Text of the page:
### Background

A uselessly vague paragraph follows. A **cluster algebra** is a commutative algebra $A$ with a distinguished set of generators called **cluster variables**. These cluster variables are grouped into **clusters**: subsets of cardinality $n$ (for some $n$). Each cluster is equipped with some combinatorial data which allows the complete set of cluster variables (and hence $A$) to be recovered from any given cluster. There is a related extension algebra $U$, called the **upper cluster algebra**, which coincides with the cluster algebra $A$ in small examples.

A fundamental example of this structure is a double Bruhat cell. Given a complex, reductive group $G$ with Borel $B$ and Weyl group $W$, there is a **Bruhat decomposition**
$$ G= \coprod_{w\in W} BwB$$
Choosing the opposite Borel $B^-$ instead gives the **opposite Bruhat decomposition**
$$ G=\coprod_{v\in W} B^-vB^-$$
and so
$$G = \coprod_{(w,v)\in W^2} BwB\cap B^-vB^-$$
The pieces $G_{w,v}$ of this disjoint union are called **double Bruhat cells**. Then Berenstein, Fomin and Zelevinsky have shown the following.

Theorem (BFZ05)The coordinate ring of a double Bruhat cell is naturally an upper cluster algebra.

### The Question

Roughly, my question is this. **If I have an upper cluster algebra, how can I tell if it is the coordinate ring of a double Bruhat cell?**

Note that there may be many different choices of $G,v,w$ which give isomorphic double Bruhat cells $G_{w,v}$, so it seems unlikely there is a constructive way of producing an example.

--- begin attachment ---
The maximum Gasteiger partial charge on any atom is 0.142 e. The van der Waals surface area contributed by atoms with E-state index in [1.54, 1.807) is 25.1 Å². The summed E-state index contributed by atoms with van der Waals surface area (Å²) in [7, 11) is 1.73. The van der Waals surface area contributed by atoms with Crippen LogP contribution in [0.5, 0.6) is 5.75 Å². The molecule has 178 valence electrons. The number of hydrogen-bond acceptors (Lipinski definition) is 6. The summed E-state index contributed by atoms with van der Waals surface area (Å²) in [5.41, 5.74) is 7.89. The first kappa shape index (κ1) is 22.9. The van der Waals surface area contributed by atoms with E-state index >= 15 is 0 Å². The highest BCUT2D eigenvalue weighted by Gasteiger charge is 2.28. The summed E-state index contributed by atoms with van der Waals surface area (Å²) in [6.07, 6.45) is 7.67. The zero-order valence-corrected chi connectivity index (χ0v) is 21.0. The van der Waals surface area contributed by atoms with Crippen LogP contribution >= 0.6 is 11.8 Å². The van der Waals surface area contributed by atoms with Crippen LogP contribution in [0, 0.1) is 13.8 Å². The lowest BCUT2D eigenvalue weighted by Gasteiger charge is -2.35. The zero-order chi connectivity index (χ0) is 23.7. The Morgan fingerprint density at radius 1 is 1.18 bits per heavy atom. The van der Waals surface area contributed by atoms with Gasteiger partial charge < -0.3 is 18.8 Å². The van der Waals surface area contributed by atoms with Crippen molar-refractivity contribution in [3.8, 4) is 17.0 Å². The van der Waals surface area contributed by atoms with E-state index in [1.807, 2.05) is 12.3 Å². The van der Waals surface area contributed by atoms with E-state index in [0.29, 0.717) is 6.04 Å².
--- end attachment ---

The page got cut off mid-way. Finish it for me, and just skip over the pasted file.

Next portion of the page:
A more technical aspect of the question is the presence of **frozen variables**. These are cluster variables which cannot be mutated, and so they are in every cluster. Frozen variables may always be eliminated by setting them equal to 1, without affecting the combinatorics of the clusters.

The coordinate rings of double Bruhat cells will have many frozen variables, and I want to be able to eliminate or add frozen variables without changing the 'class' of cluster algebra. Though this is not a standard terminology, let us call two cluster algebras **equivalent** if they are related by the equivalence relation generated by 'setting some frozen variables' equal to 1.

Then I ask, **If I have an upper cluster algebra, how can I tell if it is equivalent to the coordinate ring of a double Bruhat cell?**

This second question is harder, but it does a better job of getting to the combinatorial type of the cluster algebra.